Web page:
We all found that the process worked smoothly. The bumpy parts were tackling some of the blockers. Throughout the process we supported each other as best as we could. We paired with each other, researched answers to our questions, enlisted other classmates for help and called upon our instructors to rubber ducky us through the problem. At day's end we overcame many of the obstacles keeping us from a working app.'
Consistently updating and merging our code was esential throughout the development process. We each took the time to thoroughly review eachothers' code, comment and make revisions. It helped us each better understand how the app functions but also to see someone else's coding process.'
- Coding the route to the dashboard after login authorization. The point of the app is to have the user gauge their anger based on five questions, after rating they are prompted to register/login to have access to a suggested "apology" letter.
- State and updating state was a consistent thorn in our side in the development process. While the Nodemailer allows the user to email the letter, we were not able to keep the state of the updated letter to send on to the inputted email address.
- As mentioned before the user will have to register to have access to the letter. Despite having the create, read and update for all of our app, the delete function is a whole other beast that will have to be solved after project submission.
##Next Steps## By meeting with the UX team, we realized what functions were essential to the app and what should be next steps.
- User access to time stamped letters along with score of their anger that they had at the time.
- Specific sentences/letters related to situations but also connected to the level of anger.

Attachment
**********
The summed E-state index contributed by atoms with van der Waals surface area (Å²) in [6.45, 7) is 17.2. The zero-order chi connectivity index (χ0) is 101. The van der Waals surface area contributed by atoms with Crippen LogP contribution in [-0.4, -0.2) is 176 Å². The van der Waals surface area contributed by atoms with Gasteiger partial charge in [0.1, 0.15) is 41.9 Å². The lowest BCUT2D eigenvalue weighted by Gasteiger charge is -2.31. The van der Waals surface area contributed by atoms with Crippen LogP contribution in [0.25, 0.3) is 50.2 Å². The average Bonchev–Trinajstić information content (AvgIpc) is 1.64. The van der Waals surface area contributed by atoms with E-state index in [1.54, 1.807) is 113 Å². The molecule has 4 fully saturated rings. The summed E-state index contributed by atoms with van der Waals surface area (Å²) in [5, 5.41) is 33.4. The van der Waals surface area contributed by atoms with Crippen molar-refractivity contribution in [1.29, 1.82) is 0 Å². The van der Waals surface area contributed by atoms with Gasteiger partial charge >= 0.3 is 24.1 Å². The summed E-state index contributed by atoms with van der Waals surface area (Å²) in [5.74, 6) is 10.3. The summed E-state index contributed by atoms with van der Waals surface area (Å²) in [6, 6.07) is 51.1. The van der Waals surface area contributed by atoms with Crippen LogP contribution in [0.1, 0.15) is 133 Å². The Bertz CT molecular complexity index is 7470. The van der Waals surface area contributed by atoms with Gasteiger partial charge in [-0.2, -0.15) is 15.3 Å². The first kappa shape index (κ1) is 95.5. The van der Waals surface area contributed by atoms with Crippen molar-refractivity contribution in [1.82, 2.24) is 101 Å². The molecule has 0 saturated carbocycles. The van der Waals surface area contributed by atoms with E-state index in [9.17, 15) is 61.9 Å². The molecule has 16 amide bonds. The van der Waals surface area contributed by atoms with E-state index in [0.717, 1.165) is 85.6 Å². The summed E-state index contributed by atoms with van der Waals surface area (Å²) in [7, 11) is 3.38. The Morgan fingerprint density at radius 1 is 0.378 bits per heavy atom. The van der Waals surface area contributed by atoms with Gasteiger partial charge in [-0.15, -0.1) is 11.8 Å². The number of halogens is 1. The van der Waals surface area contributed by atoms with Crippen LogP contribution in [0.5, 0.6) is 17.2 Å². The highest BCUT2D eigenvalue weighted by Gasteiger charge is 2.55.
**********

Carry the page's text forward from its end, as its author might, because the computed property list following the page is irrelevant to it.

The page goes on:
- Feel good videos that can randomize on the page to divert anger. Also rendering of a congratulatory video after the letter is sent.
####Initial Sketch of the app ![alt text] (/pics/version1.jpg "Initial Sketch of app")
####Revised app after meeting with UX team ![alt text] (/pics/version2.jpg "Revised app after meeting with UX team")
####Close up of the revised Crank-o-meter ![alt text] (/pics/version2.1.jpg "Close up of app")
![alt text] (/pics/userStories.jpg "Our user stories")
####Crank-o-meter directory ![alt text] (/pics/directory.png "app directory")
####Initial render with divs ![alt text] (/pics/divColorsRender.png "Initial render of our divs")
##Installation Instructions## Below you will find a full list of the dependencies used for the crank-o-meter:
- Babel: core, loader, preset-es2015, preset-react
- eslint: airbnb, import, jsx-ally, react
- express: history-api-fallback, session
- react: cookie, dom, router
- webpack: dev-middleware, dev-server, hot-middleware
##Additional Pictures ![alt text] (/pics/wireframe.jpg "front and back") ![alt text] (/pics/db.jpg "first iteration of the databases") ![alt text] (/pics/gamePlan.jpg "Our weekend game plan")